Review: Kitsch in the Age of Digital Reproduction
A Vision by Peter Greenaway at the Park Avenue Armory
You had to be there. A hyperbolic production that fuses the hokey theatricality of “son et lumière” (sound and light) tourist attractions with the razzle-dazzle antics of Cirque du Soleil was on view at the Park Avenue Armory in New York City until January 6, 2011. Leonardo’s Last Supper: A Vision by Peter Greenaway, a kitschy, multimedia spectacular (kitschtacular?), is basically a photographic reconstitution of da Vinci’s famous fresco, punched up by films, lighting, music, and voice-overs. Masterminded by Greenaway, the Welsh-born impresario, filmmaker, and artist (with a strong interest in architecture), this splashily souped-up phantasmagoria sought to heighten the experience of a work of art painted in 1498 for the convent refectory at Milan’s Santa Maria delle Grazie.
The original fresco remains in Milan, fragilely holding onto its aura, while its “clone,” as it is called by Factum Arte, the Madrid- and London-based digital production company that created the photographic facsimile, has been painstakingly mounted here in an exactly dimensioned, abstractly rendered reconstruction of the chapel and refectory. The Last Supper clone owes its physical (but not spiritual) substance to high-resolution images made with three-dimensional scanning machines and ink-jet printers rolling over plaster panels mounted on aluminum sheets.
Greenaway’s overwrought production begins with a prologue in which glimpses of Italian Renaissance and Baroque architecture flash on gigantic wall-like screens while a film shows a male ballet dancer in a white loincloth (yes!) prancing from scrim to scrim, and white doves flutter by against a pale blue sky.
The tripartite event ends with a digital presentation of Paolo Veronese’s painting Wedding at Cana (1563), now hanging in the Louvre. In this didactic three- and two-dimensional staging, wedding guests are circled in red and scenes are diagrammed, also helpfully in red, to impart what is going on in the painting. You may get lost when virtual rain starts to hail down on one and all in this digital overdrive.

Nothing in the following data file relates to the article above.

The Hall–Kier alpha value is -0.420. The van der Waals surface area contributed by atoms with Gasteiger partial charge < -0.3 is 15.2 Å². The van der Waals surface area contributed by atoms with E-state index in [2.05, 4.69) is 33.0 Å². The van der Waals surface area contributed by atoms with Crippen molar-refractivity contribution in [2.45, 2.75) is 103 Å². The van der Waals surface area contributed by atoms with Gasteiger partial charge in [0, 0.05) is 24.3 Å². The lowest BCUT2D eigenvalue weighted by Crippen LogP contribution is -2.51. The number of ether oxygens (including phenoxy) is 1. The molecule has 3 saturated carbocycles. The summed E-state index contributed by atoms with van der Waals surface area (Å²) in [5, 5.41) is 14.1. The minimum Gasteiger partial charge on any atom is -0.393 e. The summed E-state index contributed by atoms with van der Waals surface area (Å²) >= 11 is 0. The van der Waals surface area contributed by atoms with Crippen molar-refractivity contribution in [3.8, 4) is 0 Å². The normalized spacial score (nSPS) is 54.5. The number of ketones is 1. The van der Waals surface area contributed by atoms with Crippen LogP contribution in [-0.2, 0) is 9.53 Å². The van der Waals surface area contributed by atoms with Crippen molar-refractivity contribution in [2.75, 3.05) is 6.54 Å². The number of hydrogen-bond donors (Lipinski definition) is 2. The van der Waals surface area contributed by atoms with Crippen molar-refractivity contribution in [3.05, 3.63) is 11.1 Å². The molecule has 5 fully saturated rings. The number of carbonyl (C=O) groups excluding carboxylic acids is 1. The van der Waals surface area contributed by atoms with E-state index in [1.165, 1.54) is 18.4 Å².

In his much-cited essay of 1936, “The Work of Art in the Age of Mechanical Reproduction,” Walter Benjamin defended film and its “exhibition value.” He noted, but did not regret, the loss of the “aura” of the traditional painting viewed one-on-one. Maybe Greenaway was thinking of Benjamin. But in the age of digital reproduction, sheer amplitude of technical effects, by their very distraction, easily catapult exhibition values into a lurid, Sturm-und-Drang sentimentality. Greenaway’s concoction makes Andy Warhol’s Pop homages to The Last Supper (1984) look downright ascetic.
This romanticized farrago does offer one socially redeeming value. It attracted a large art-worshipping public to the 19th-century landmark, which is undergoing a skillful restoration. The Gothic Revival armory, designed in 1881 by Charles Clinton, with rooms by Louis C. Tiffany and Stanford White, is architecture, in genuine, unmediated splendor.